Edmonton track may play to Newman/Haas strengths There is only one first time. Newman/Haas Racing, the team that finished 1-2 in the first Edmonton Indy in the old ChampCar Series in 2005, wonders if it is possible to repeat the feat in 2011 on another new Edmonton layout.
But the team, formed after the late movie star Paul Newman met Carl Haas at an Edmonton International Speedway event 40 years ago, offered some interesting perspectives heading into race week, especially in terms of the new 2.256-mile, 13-turn street course for the 90-lap 10th race in the 2011 IZOD IndyCar Series.
The team, which has two wins, a pole and six podiums in six Edmonton Indy races on the old track on the opposite corner of the City Centre Airport, produced some things to consider prior to putting the cars of Telemundo driver Oriol Servia and Sprott driver James Hinchcliffe in the transporters to head to Edmonton.
Most teams produce pre-race material but Kathi Lauterbach, heading to her seventh Edmonton Indy here, brought two engineers for the occasion.
“In the past Champ Car era, Newman/Haas was quite good at simulating new tracks and developing setups for them,” said Craig Hampson, the chief engineer in his 18th season with the team and fourth as senior engineer.
. “Edmonton used to be a tricky road course, very fast and very bumpy. The setup used to be very specific to this track. This year will be very different. I would say it will be the same level of difficulty, but very different challenges for the setup and the drivers,” said Bruno Couprie, a six-year engineer with Newman/Haas.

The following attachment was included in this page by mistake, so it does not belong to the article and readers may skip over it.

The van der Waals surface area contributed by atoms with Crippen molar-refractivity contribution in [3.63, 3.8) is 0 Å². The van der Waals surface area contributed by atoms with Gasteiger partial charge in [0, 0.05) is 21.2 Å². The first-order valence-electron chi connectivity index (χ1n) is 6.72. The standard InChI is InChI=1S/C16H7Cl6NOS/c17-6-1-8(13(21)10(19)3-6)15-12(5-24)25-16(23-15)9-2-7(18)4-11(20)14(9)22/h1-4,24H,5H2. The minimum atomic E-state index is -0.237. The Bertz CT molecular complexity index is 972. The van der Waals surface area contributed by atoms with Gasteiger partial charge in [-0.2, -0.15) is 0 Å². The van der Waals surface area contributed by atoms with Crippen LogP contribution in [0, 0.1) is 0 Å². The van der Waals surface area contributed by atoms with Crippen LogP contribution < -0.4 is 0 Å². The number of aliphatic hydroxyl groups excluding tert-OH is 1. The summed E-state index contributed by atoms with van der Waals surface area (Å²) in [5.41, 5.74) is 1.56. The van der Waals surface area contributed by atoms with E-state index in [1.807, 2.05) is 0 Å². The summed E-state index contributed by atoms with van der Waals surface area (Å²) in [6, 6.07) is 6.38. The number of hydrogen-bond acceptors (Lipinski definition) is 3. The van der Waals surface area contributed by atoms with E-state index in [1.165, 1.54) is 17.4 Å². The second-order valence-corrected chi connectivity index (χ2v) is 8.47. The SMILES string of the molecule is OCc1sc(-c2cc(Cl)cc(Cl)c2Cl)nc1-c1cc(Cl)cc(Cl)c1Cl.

“We predict a top speed somewhere above 170 m.p.h.,” said Hampson.
“The new layout is just very different than the old one. That track was fun to drive on, and it was a good place to watch an Indy car stretch its legs and use the aerodynamic grip to get through corners at a high level of acceleration and speed. But for the entertainment of a spectator for passing, it wasn’t very good at all. From a fan’s point of view, the new layout will be much more entertaining,” added the man who won the race with Sebastian Bourdais twice and is specifically in charge of Canadian rookie Hinchcliffe’s team this year.
“There are three good places to pass as opposed to one in the past,” said Couprie. “The passing will be easier, since there are not going to be walls all around. And with the wide track and runoffs, drivers will be encouraged to take more risks to pass.”
“Our better chance of success comes from Newman/Haas Racing’s ability to do well on new tracks,” said Couprie.
Hampson said it should all result in a most competitive race.
“It’s a new track. No one has a setup for it. None of the drivers have ever been there. It’s anyone’s race to win and a lot will depend upon who figures it out the quickest and who makes the fewest mistakes.
“Traditionally, we’ve been pretty good at evolving the car through the weekend. Hopefully that holds. It really helps that the old-guard IndyCar teams don’t have reams of setup books for this track, and that they won’t have been testing here over and over. We probably stand a better chance this weekend than others.”
And it will be a fun race, they figure, coming off the usual carnage in Toronto?
“I think IndyCar turned into a contact sport in Toronto so only the future will tell us whether it was a one-off or not,” said Couprie.
“Edmonton is not going to be surrounded by walls, and the track is wider, so I don’t think it will be yellow-packed in the same way that Toronto was,” said Hampson.
“I’m sure a few people may mess up the braking for Turns 1, 5, or 13. But I do think the race is going to be exciting, and that’s because of the new track layout. Three long straights followed by three slow corners. That’s three solid places to pass, which is better than almost anywhere else we go. Even if you don’t qualify well, there will be chances to move forward. So I think the fans will see a lot of passing.” Edmonton Sun
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